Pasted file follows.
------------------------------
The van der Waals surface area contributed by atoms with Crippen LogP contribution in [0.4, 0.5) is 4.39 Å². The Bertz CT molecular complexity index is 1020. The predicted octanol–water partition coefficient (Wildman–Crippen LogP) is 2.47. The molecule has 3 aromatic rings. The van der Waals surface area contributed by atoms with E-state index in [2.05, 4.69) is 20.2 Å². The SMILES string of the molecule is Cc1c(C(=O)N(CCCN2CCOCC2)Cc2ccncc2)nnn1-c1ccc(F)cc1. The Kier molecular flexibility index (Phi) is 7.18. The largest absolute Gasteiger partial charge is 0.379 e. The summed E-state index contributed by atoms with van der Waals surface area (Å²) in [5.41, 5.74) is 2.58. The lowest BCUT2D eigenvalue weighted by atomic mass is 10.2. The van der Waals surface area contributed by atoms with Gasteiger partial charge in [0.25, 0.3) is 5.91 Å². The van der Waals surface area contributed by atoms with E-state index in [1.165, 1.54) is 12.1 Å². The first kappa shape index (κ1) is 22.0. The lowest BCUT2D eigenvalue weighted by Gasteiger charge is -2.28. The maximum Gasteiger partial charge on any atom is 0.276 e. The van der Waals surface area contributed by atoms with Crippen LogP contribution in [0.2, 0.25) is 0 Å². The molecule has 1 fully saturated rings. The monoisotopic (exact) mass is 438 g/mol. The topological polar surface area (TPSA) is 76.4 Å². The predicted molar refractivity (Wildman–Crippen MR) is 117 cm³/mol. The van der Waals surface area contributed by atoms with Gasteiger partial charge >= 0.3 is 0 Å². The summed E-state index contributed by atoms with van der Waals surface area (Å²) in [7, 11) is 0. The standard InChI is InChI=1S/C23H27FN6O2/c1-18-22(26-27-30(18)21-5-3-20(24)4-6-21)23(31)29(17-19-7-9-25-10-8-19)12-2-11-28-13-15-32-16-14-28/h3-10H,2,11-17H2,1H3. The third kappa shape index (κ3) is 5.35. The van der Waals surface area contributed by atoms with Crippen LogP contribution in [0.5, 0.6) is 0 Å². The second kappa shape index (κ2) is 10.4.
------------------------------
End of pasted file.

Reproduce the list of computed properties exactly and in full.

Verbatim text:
The van der Waals surface area contributed by atoms with Crippen LogP contribution in [0.4, 0.5) is 4.39 Å². The Bertz CT molecular complexity index is 1020. The predicted octanol–water partition coefficient (Wildman–Crippen LogP) is 2.47. The molecule has 3 aromatic rings. The van der Waals surface area contributed by atoms with E-state index in [2.05, 4.69) is 20.2 Å². The SMILES string of the molecule is Cc1c(C(=O)N(CCCN2CCOCC2)Cc2ccncc2)nnn1-c1ccc(F)cc1. The Kier molecular flexibility index (Phi) is 7.18. The largest absolute Gasteiger partial charge is 0.379 e. The summed E-state index contributed by atoms with van der Waals surface area (Å²) in [5.41, 5.74) is 2.58. The lowest BCUT2D eigenvalue weighted by atomic mass is 10.2. The van der Waals surface area contributed by atoms with Gasteiger partial charge in [0.25, 0.3) is 5.91 Å². The van der Waals surface area contributed by atoms with E-state index in [1.165, 1.54) is 12.1 Å². The first kappa shape index (κ1) is 22.0. The lowest BCUT2D eigenvalue weighted by Gasteiger charge is -2.28. The maximum Gasteiger partial charge on any atom is 0.276 e. The van der Waals surface area contributed by atoms with Crippen LogP contribution in [0.2, 0.25) is 0 Å². The molecule has 1 fully saturated rings. The monoisotopic (exact) mass is 438 g/mol. The topological polar surface area (TPSA) is 76.4 Å². The predicted molar refractivity (Wildman–Crippen MR) is 117 cm³/mol. The van der Waals surface area contributed by atoms with Gasteiger partial charge >= 0.3 is 0 Å². The summed E-state index contributed by atoms with van der Waals surface area (Å²) in [7, 11) is 0. The standard InChI is InChI=1S/C23H27FN6O2/c1-18-22(26-27-30(18)21-5-3-20(24)4-6-21)23(31)29(17-19-7-9-25-10-8-19)12-2-11-28-13-15-32-16-14-28/h3-10H,2,11-17H2,1H3. The third kappa shape index (κ3) is 5.35. The van der Waals surface area contributed by atoms with Crippen LogP contribution in [0.5, 0.6) is 0 Å². The second kappa shape index (κ2) is 10.4.